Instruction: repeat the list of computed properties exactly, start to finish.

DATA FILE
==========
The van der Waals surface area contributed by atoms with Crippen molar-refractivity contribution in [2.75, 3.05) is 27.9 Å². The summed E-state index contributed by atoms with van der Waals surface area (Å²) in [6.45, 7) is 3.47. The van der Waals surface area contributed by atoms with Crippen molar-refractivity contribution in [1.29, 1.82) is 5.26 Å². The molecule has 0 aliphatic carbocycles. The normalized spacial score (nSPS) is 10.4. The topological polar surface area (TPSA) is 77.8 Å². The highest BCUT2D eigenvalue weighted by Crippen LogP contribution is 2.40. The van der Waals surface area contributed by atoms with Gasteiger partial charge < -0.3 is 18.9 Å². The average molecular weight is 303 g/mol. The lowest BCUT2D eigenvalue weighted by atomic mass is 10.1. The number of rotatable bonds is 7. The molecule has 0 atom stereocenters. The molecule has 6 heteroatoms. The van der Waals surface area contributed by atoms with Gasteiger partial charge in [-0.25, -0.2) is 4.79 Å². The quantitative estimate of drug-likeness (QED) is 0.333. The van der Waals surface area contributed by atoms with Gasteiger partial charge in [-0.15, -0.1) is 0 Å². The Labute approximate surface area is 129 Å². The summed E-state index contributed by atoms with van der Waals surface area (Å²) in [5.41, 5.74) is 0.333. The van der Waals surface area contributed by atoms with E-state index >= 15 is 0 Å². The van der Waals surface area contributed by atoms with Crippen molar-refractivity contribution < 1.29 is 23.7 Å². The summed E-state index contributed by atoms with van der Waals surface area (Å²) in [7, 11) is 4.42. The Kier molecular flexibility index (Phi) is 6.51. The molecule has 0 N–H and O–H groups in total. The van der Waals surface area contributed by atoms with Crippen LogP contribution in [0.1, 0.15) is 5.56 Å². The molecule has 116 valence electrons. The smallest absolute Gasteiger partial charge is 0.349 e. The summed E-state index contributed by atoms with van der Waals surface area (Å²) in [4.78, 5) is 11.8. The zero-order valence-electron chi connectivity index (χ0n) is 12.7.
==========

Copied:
The van der Waals surface area contributed by atoms with Crippen molar-refractivity contribution in [2.75, 3.05) is 27.9 Å². The summed E-state index contributed by atoms with van der Waals surface area (Å²) in [6.45, 7) is 3.47. The van der Waals surface area contributed by atoms with Crippen molar-refractivity contribution in [1.29, 1.82) is 5.26 Å². The molecule has 0 aliphatic carbocycles. The normalized spacial score (nSPS) is 10.4. The topological polar surface area (TPSA) is 77.8 Å². The highest BCUT2D eigenvalue weighted by Crippen LogP contribution is 2.40. The van der Waals surface area contributed by atoms with Gasteiger partial charge < -0.3 is 18.9 Å². The average molecular weight is 303 g/mol. The lowest BCUT2D eigenvalue weighted by atomic mass is 10.1. The number of rotatable bonds is 7. The molecule has 0 atom stereocenters. The molecule has 6 heteroatoms. The van der Waals surface area contributed by atoms with Gasteiger partial charge in [-0.25, -0.2) is 4.79 Å². The quantitative estimate of drug-likeness (QED) is 0.333. The van der Waals surface area contributed by atoms with Gasteiger partial charge in [-0.15, -0.1) is 0 Å². The Labute approximate surface area is 129 Å². The summed E-state index contributed by atoms with van der Waals surface area (Å²) in [5.41, 5.74) is 0.333. The van der Waals surface area contributed by atoms with E-state index >= 15 is 0 Å². The van der Waals surface area contributed by atoms with Crippen molar-refractivity contribution < 1.29 is 23.7 Å². The summed E-state index contributed by atoms with van der Waals surface area (Å²) in [7, 11) is 4.42. The Kier molecular flexibility index (Phi) is 6.51. The molecule has 0 N–H and O–H groups in total. The van der Waals surface area contributed by atoms with Crippen LogP contribution in [0.1, 0.15) is 5.56 Å². The molecule has 116 valence electrons. The smallest absolute Gasteiger partial charge is 0.349 e. The summed E-state index contributed by atoms with van der Waals surface area (Å²) in [4.78, 5) is 11.8. The zero-order valence-electron chi connectivity index (χ0n) is 12.7.